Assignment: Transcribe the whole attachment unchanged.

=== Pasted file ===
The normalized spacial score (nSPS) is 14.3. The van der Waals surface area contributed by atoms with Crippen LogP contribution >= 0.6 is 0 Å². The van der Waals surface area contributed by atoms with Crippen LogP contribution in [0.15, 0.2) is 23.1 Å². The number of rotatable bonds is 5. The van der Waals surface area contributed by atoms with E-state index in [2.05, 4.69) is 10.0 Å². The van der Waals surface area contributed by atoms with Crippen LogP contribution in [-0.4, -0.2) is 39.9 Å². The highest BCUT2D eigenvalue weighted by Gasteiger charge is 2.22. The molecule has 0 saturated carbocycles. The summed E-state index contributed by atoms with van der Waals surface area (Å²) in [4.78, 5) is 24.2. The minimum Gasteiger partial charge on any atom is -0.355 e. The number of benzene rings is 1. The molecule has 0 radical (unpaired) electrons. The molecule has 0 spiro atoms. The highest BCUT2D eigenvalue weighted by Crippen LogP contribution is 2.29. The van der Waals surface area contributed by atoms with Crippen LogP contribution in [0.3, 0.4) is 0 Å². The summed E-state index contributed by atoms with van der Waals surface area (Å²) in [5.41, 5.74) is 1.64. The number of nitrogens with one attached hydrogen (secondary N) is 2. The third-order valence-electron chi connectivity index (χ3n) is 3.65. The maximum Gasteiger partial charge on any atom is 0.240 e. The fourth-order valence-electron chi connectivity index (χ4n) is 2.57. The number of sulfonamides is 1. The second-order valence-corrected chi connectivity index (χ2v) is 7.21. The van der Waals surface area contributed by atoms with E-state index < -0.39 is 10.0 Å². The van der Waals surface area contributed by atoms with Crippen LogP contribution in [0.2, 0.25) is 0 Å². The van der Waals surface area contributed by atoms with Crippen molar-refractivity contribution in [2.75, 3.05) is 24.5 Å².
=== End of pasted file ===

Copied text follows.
The normalized spacial score (nSPS) is 14.3. The van der Waals surface area contributed by atoms with Crippen LogP contribution >= 0.6 is 0 Å². The van der Waals surface area contributed by atoms with Crippen LogP contribution in [0.15, 0.2) is 23.1 Å². The number of rotatable bonds is 5. The van der Waals surface area contributed by atoms with E-state index in [2.05, 4.69) is 10.0 Å². The van der Waals surface area contributed by atoms with Crippen LogP contribution in [-0.4, -0.2) is 39.9 Å². The highest BCUT2D eigenvalue weighted by Gasteiger charge is 2.22. The molecule has 0 saturated carbocycles. The summed E-state index contributed by atoms with van der Waals surface area (Å²) in [4.78, 5) is 24.2. The minimum Gasteiger partial charge on any atom is -0.355 e. The number of benzene rings is 1. The molecule has 0 radical (unpaired) electrons. The molecule has 0 spiro atoms. The highest BCUT2D eigenvalue weighted by Crippen LogP contribution is 2.29. The van der Waals surface area contributed by atoms with Crippen LogP contribution in [0.3, 0.4) is 0 Å². The summed E-state index contributed by atoms with van der Waals surface area (Å²) in [5.41, 5.74) is 1.64. The number of nitrogens with one attached hydrogen (secondary N) is 2. The third-order valence-electron chi connectivity index (χ3n) is 3.65. The maximum Gasteiger partial charge on any atom is 0.240 e. The fourth-order valence-electron chi connectivity index (χ4n) is 2.57. The number of sulfonamides is 1. The second-order valence-corrected chi connectivity index (χ2v) is 7.21. The van der Waals surface area contributed by atoms with E-state index < -0.39 is 10.0 Å². The van der Waals surface area contributed by atoms with Crippen LogP contribution in [0.2, 0.25) is 0 Å². The van der Waals surface area contributed by atoms with Crippen molar-refractivity contribution in [2.75, 3.05) is 24.5 Å².